Applying for leniency has always been a high-risk proposition, albeit one with important benefits, because it is never certain whether leniency will actually be granted. This might explain, in part, why U.S. and international enforcers have seen a multiyear decline in the number of companies applying for leniency. According to OECD's 2021 Global Competition Enforcement Update, leniency applications in the Americas and Europe dropped more than 50% from 2015 to 2019. The updates to the Leniency Program might lead more companies to conclude that leniency's cons outweigh its pros, further contributing to this downward trend.

Three Key Takeaways:

  1. Although the Leniency Program has long encouraged companies to swiftly identify, investigate, and, if appropriate, report potential antitrust violations, the new requirements reinforce the need for speed. Companies must continue training their executives and employees to recognize and report potential antitrust violations and be prepared to quickly make decisions about whether to pursue leniency if a violation is found.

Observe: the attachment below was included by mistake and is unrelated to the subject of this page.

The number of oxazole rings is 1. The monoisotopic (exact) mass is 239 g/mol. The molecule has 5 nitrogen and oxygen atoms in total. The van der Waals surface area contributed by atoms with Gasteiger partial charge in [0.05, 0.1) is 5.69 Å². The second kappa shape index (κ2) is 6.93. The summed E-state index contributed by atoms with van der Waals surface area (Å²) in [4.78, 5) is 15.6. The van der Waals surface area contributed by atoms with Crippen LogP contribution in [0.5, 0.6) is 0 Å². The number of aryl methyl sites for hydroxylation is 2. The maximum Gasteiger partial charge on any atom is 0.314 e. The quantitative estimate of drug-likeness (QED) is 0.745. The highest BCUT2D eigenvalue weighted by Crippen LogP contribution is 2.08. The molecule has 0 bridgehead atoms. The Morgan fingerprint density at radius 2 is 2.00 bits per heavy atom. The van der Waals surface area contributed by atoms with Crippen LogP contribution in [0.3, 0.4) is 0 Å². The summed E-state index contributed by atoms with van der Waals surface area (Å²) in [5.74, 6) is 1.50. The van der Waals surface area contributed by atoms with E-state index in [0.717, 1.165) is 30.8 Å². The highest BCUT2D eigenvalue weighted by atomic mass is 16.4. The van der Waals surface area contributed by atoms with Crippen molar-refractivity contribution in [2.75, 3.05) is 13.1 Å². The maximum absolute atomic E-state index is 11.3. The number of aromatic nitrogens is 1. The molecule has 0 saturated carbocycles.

2. Successful leniency applicants receive concrete benefits, avoiding prosecution, fines, and jail time. But there are costs, including exposure in private civil actions. Requiring restitution before obtaining any final leniency letter from DOJ could seriously affect an applicant's trial strategy, including whether and when to settle. Private plaintiffs will no doubt be emboldened by this change in DOJ policy.
  3. Despite their intended effect, DOJ's enhanced requirements for obtaining leniency may further deter participation in the agency's Leniency Program and result in fewer criminal prosecutions.